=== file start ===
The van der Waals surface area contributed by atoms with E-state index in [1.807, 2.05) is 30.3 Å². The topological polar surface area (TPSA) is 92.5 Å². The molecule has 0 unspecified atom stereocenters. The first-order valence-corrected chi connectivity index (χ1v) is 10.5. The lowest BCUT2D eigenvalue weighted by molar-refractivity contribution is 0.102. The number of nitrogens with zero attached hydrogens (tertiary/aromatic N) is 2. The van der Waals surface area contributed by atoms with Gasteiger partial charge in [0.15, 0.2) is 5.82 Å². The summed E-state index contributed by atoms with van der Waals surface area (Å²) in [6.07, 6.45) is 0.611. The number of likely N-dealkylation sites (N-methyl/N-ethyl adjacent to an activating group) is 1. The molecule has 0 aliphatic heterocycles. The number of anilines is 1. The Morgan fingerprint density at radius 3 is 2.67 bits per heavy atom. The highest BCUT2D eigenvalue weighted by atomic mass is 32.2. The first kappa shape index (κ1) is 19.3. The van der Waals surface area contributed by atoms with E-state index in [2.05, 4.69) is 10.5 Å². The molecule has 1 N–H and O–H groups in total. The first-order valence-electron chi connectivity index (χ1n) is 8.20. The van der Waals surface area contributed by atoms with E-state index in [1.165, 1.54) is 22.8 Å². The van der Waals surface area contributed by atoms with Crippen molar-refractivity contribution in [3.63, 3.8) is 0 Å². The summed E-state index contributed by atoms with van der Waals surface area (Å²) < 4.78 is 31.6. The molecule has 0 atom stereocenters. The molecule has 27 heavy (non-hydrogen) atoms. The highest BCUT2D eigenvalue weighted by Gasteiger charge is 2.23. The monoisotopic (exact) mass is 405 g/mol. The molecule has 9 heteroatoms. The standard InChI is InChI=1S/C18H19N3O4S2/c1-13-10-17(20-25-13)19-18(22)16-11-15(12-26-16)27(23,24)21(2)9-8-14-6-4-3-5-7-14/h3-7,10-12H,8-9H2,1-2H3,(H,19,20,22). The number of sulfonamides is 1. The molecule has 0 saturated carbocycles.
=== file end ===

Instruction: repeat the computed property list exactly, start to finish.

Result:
The van der Waals surface area contributed by atoms with E-state index in [1.807, 2.05) is 30.3 Å². The topological polar surface area (TPSA) is 92.5 Å². The molecule has 0 unspecified atom stereocenters. The first-order valence-corrected chi connectivity index (χ1v) is 10.5. The lowest BCUT2D eigenvalue weighted by molar-refractivity contribution is 0.102. The number of nitrogens with zero attached hydrogens (tertiary/aromatic N) is 2. The van der Waals surface area contributed by atoms with Gasteiger partial charge in [0.15, 0.2) is 5.82 Å². The summed E-state index contributed by atoms with van der Waals surface area (Å²) in [6.07, 6.45) is 0.611. The number of likely N-dealkylation sites (N-methyl/N-ethyl adjacent to an activating group) is 1. The molecule has 0 aliphatic heterocycles. The number of anilines is 1. The Morgan fingerprint density at radius 3 is 2.67 bits per heavy atom. The highest BCUT2D eigenvalue weighted by atomic mass is 32.2. The first kappa shape index (κ1) is 19.3. The van der Waals surface area contributed by atoms with E-state index in [2.05, 4.69) is 10.5 Å². The molecule has 1 N–H and O–H groups in total. The first-order valence-electron chi connectivity index (χ1n) is 8.20. The van der Waals surface area contributed by atoms with E-state index in [1.165, 1.54) is 22.8 Å². The van der Waals surface area contributed by atoms with Crippen molar-refractivity contribution in [3.63, 3.8) is 0 Å². The summed E-state index contributed by atoms with van der Waals surface area (Å²) < 4.78 is 31.6. The molecule has 0 atom stereocenters. The molecule has 27 heavy (non-hydrogen) atoms. The highest BCUT2D eigenvalue weighted by Gasteiger charge is 2.23. The monoisotopic (exact) mass is 405 g/mol. The molecule has 9 heteroatoms. The standard InChI is InChI=1S/C18H19N3O4S2/c1-13-10-17(20-25-13)19-18(22)16-11-15(12-26-16)27(23,24)21(2)9-8-14-6-4-3-5-7-14/h3-7,10-12H,8-9H2,1-2H3,(H,19,20,22). The number of sulfonamides is 1. The molecule has 0 saturated carbocycles.